On Tuesday the San Diego County Board of Supervisors unanimously backed a proposal creating a new behavioral health program that will provide confidential mental health services to all first responders in the county, even if they are retired.
The program will cost $450,000 in the current fiscal year’s budget with funds coming from a realignment of Health and Human Services funding.
Although public safety departments in the county and several cities already offer mental health services to employees, advocates and some heads of the departments say the stigma surrounding mental health and concerns about confidentiality often prevent first responders from seeking help.
Supervisor Nathan Fletcher, who penned the proposal, hopes this new program will combat that and serve as an important tool in helping to reduce suicide among first responders as well.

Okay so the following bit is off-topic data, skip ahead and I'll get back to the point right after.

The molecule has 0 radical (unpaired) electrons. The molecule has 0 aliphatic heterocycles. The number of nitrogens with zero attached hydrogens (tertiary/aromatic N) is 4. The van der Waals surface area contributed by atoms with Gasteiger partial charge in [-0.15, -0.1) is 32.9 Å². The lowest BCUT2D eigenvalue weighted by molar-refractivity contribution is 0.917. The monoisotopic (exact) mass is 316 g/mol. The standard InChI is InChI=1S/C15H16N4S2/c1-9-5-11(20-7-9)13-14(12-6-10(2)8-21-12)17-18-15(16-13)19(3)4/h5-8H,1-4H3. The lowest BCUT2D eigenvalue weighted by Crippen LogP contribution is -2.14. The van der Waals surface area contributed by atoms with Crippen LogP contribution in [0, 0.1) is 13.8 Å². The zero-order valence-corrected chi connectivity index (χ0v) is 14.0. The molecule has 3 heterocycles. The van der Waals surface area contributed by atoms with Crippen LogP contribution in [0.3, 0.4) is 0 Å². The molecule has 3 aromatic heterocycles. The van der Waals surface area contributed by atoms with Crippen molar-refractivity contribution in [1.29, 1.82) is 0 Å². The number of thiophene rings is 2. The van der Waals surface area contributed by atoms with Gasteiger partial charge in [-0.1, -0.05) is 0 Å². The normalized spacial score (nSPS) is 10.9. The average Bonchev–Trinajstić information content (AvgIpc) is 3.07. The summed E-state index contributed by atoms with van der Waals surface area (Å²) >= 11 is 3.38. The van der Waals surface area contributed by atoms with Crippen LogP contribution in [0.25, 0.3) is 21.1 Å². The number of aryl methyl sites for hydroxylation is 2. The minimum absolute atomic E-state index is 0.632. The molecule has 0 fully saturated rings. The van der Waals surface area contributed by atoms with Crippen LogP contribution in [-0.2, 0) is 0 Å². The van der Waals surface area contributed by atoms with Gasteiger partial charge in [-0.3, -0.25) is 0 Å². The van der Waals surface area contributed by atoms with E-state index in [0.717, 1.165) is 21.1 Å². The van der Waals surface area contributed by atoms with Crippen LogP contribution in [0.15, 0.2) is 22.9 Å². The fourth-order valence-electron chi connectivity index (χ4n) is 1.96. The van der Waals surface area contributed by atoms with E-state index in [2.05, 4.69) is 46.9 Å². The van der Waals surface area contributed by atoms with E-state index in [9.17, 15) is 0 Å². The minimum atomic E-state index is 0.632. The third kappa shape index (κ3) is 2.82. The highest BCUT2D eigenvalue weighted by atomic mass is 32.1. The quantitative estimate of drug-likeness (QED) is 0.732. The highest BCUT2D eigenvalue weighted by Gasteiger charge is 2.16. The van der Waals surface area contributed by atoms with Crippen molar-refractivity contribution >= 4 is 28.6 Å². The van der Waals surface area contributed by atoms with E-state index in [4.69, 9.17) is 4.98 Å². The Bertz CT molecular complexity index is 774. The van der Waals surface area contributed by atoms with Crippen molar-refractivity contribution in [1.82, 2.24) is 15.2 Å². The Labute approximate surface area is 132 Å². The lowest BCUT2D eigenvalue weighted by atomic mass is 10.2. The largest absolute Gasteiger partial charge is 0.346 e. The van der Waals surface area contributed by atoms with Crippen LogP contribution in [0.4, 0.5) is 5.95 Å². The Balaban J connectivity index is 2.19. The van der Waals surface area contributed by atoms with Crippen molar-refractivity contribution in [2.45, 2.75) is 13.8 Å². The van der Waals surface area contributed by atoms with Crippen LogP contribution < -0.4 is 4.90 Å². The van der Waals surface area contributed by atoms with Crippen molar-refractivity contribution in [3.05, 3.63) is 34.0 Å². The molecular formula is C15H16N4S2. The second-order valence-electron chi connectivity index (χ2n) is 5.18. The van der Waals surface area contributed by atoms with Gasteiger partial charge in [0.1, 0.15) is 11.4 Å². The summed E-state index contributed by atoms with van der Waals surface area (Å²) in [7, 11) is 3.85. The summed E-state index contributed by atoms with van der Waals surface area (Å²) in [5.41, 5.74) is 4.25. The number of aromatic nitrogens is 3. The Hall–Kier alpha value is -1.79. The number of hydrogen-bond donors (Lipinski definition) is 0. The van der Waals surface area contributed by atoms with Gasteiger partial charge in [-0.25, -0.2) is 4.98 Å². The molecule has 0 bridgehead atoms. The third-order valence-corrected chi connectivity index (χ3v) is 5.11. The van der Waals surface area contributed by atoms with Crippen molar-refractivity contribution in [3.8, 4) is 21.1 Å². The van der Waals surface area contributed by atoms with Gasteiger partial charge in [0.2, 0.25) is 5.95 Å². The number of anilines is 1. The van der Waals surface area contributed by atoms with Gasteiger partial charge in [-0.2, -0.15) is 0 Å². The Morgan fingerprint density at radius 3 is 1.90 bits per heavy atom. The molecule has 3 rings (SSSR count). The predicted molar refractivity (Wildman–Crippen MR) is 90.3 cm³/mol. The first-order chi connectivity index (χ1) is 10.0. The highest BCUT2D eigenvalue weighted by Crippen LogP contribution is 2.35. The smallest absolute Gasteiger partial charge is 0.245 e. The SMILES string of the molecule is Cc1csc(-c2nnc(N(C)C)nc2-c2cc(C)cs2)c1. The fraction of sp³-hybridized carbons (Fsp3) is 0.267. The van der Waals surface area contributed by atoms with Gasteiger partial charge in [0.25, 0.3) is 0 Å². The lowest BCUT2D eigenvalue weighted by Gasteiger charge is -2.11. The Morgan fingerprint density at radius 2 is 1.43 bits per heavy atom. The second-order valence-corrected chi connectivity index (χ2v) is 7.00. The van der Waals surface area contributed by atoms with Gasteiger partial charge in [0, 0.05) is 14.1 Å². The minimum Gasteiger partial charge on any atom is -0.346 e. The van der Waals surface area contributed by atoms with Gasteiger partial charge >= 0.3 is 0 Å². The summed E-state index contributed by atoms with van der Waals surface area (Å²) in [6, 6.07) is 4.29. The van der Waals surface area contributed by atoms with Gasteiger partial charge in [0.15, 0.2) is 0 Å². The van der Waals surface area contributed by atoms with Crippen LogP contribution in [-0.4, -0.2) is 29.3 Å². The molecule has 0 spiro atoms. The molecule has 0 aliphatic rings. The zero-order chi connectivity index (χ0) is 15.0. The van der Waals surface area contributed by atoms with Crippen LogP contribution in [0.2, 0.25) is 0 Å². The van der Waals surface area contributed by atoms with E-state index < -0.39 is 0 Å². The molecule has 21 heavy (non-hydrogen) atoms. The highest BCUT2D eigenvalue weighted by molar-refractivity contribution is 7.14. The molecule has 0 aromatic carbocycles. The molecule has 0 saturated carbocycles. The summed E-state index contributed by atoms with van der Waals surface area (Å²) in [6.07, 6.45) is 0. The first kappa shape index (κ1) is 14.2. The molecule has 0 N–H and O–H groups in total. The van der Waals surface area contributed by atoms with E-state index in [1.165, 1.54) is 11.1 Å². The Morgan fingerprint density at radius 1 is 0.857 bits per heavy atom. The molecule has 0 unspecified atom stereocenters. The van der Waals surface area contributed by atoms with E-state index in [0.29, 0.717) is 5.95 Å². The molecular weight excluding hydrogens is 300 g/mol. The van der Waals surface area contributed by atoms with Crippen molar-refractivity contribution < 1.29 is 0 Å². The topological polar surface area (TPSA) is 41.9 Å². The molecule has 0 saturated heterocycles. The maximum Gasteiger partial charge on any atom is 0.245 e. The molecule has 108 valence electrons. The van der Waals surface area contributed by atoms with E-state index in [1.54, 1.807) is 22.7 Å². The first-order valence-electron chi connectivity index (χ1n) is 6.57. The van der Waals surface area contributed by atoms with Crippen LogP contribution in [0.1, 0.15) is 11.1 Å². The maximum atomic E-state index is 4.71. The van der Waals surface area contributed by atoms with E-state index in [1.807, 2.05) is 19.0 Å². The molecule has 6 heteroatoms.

Researchers say that just as many, if not more, first responders die as a result of suicide as in the line of duty. And a 2017 study by the Ruderman Family Foundation found that in that year 243 first responders, including police and firefighters, died as a result of suicide compared to 222 first responders who died in the line of the duty.
The program is named after Cal Fire Capt. Ryan Mitchell, who worked at a Cal Fire station in El Cajon and committed suicide in Nov. 2017.
“First responders across San Diego County in the midst of a mental health crisis will be able to quickly access clinician assistance confidentially without the barriers that today are preventing them from getting the help they need, ” said Fletcher in a statement after the vote.
The program will also include an education and media outreach campaign.